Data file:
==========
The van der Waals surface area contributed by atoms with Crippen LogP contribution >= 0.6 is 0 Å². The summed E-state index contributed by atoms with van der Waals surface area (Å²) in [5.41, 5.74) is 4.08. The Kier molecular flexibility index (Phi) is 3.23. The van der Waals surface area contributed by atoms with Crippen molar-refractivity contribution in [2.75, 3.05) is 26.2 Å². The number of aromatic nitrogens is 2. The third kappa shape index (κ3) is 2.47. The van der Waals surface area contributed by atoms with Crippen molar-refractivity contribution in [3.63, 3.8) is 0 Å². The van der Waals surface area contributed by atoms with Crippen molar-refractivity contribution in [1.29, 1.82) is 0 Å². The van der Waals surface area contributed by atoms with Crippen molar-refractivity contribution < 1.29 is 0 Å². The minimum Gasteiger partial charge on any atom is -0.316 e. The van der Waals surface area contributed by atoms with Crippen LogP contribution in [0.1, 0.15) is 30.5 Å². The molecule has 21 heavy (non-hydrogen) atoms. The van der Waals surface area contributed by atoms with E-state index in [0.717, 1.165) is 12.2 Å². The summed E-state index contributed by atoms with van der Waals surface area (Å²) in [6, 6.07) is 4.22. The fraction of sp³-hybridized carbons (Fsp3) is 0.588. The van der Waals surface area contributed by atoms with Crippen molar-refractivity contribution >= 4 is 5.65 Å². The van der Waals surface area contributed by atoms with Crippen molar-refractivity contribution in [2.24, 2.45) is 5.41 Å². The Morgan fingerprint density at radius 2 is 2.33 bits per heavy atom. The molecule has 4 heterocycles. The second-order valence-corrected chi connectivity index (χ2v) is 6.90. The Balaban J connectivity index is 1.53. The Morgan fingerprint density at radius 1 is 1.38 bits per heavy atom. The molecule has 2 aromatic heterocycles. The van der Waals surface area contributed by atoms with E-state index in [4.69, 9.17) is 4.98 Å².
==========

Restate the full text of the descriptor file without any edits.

The van der Waals surface area contributed by atoms with Crippen LogP contribution >= 0.6 is 0 Å². The summed E-state index contributed by atoms with van der Waals surface area (Å²) in [5.41, 5.74) is 4.08. The Kier molecular flexibility index (Phi) is 3.23. The van der Waals surface area contributed by atoms with Crippen molar-refractivity contribution in [2.75, 3.05) is 26.2 Å². The number of aromatic nitrogens is 2. The third kappa shape index (κ3) is 2.47. The van der Waals surface area contributed by atoms with Crippen molar-refractivity contribution in [3.63, 3.8) is 0 Å². The van der Waals surface area contributed by atoms with Crippen molar-refractivity contribution in [1.29, 1.82) is 0 Å². The van der Waals surface area contributed by atoms with Crippen molar-refractivity contribution < 1.29 is 0 Å². The minimum Gasteiger partial charge on any atom is -0.316 e. The van der Waals surface area contributed by atoms with Crippen LogP contribution in [0.1, 0.15) is 30.5 Å². The molecule has 21 heavy (non-hydrogen) atoms. The van der Waals surface area contributed by atoms with E-state index in [0.717, 1.165) is 12.2 Å². The summed E-state index contributed by atoms with van der Waals surface area (Å²) in [6, 6.07) is 4.22. The fraction of sp³-hybridized carbons (Fsp3) is 0.588. The van der Waals surface area contributed by atoms with Crippen molar-refractivity contribution >= 4 is 5.65 Å². The van der Waals surface area contributed by atoms with Crippen molar-refractivity contribution in [2.24, 2.45) is 5.41 Å². The Morgan fingerprint density at radius 2 is 2.33 bits per heavy atom. The molecule has 4 heterocycles. The second-order valence-corrected chi connectivity index (χ2v) is 6.90. The Balaban J connectivity index is 1.53. The Morgan fingerprint density at radius 1 is 1.38 bits per heavy atom. The molecule has 2 aromatic heterocycles. The van der Waals surface area contributed by atoms with E-state index in [4.69, 9.17) is 4.98 Å².